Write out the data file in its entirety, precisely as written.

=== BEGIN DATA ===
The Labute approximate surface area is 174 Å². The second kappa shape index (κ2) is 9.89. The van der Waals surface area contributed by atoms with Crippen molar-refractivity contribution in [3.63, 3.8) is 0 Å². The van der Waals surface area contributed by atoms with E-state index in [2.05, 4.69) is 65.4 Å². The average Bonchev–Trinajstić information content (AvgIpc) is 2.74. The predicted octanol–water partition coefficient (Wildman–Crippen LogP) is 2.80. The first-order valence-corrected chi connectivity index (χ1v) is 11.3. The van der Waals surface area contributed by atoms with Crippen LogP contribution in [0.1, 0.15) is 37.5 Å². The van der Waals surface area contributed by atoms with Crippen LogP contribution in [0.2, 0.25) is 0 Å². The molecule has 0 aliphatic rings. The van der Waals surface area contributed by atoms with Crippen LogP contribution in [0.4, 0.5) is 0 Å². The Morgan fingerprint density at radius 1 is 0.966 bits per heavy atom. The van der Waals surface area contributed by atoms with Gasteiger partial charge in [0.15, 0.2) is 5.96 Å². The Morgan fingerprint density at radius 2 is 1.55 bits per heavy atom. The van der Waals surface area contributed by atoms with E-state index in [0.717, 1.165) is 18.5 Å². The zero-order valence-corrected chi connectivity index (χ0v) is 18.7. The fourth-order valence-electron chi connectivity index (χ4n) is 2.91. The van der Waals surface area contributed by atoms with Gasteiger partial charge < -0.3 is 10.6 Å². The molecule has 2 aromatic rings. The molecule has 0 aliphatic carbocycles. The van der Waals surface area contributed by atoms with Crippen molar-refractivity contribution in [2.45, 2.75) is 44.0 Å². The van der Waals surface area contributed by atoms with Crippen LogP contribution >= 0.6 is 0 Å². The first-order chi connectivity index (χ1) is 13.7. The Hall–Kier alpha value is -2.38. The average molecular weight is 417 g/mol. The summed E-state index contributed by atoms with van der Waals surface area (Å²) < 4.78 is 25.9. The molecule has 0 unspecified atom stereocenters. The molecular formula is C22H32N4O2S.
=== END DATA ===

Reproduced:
The Labute approximate surface area is 174 Å². The second kappa shape index (κ2) is 9.89. The van der Waals surface area contributed by atoms with Crippen molar-refractivity contribution in [3.63, 3.8) is 0 Å². The van der Waals surface area contributed by atoms with E-state index in [2.05, 4.69) is 65.4 Å². The average Bonchev–Trinajstić information content (AvgIpc) is 2.74. The predicted octanol–water partition coefficient (Wildman–Crippen LogP) is 2.80. The first-order valence-corrected chi connectivity index (χ1v) is 11.3. The van der Waals surface area contributed by atoms with Crippen LogP contribution in [0.1, 0.15) is 37.5 Å². The van der Waals surface area contributed by atoms with Crippen LogP contribution in [0.2, 0.25) is 0 Å². The molecule has 0 aliphatic rings. The van der Waals surface area contributed by atoms with Crippen LogP contribution in [0.4, 0.5) is 0 Å². The Morgan fingerprint density at radius 1 is 0.966 bits per heavy atom. The van der Waals surface area contributed by atoms with Gasteiger partial charge in [0.15, 0.2) is 5.96 Å². The Morgan fingerprint density at radius 2 is 1.55 bits per heavy atom. The van der Waals surface area contributed by atoms with E-state index in [0.717, 1.165) is 18.5 Å². The zero-order valence-corrected chi connectivity index (χ0v) is 18.7. The fourth-order valence-electron chi connectivity index (χ4n) is 2.91. The van der Waals surface area contributed by atoms with Gasteiger partial charge < -0.3 is 10.6 Å². The molecule has 2 aromatic rings. The molecule has 0 aliphatic carbocycles. The van der Waals surface area contributed by atoms with Crippen molar-refractivity contribution in [2.45, 2.75) is 44.0 Å². The van der Waals surface area contributed by atoms with Crippen LogP contribution >= 0.6 is 0 Å². The first-order chi connectivity index (χ1) is 13.7. The Hall–Kier alpha value is -2.38. The average molecular weight is 417 g/mol. The summed E-state index contributed by atoms with van der Waals surface area (Å²) < 4.78 is 25.9. The molecule has 0 unspecified atom stereocenters. The molecular formula is C22H32N4O2S.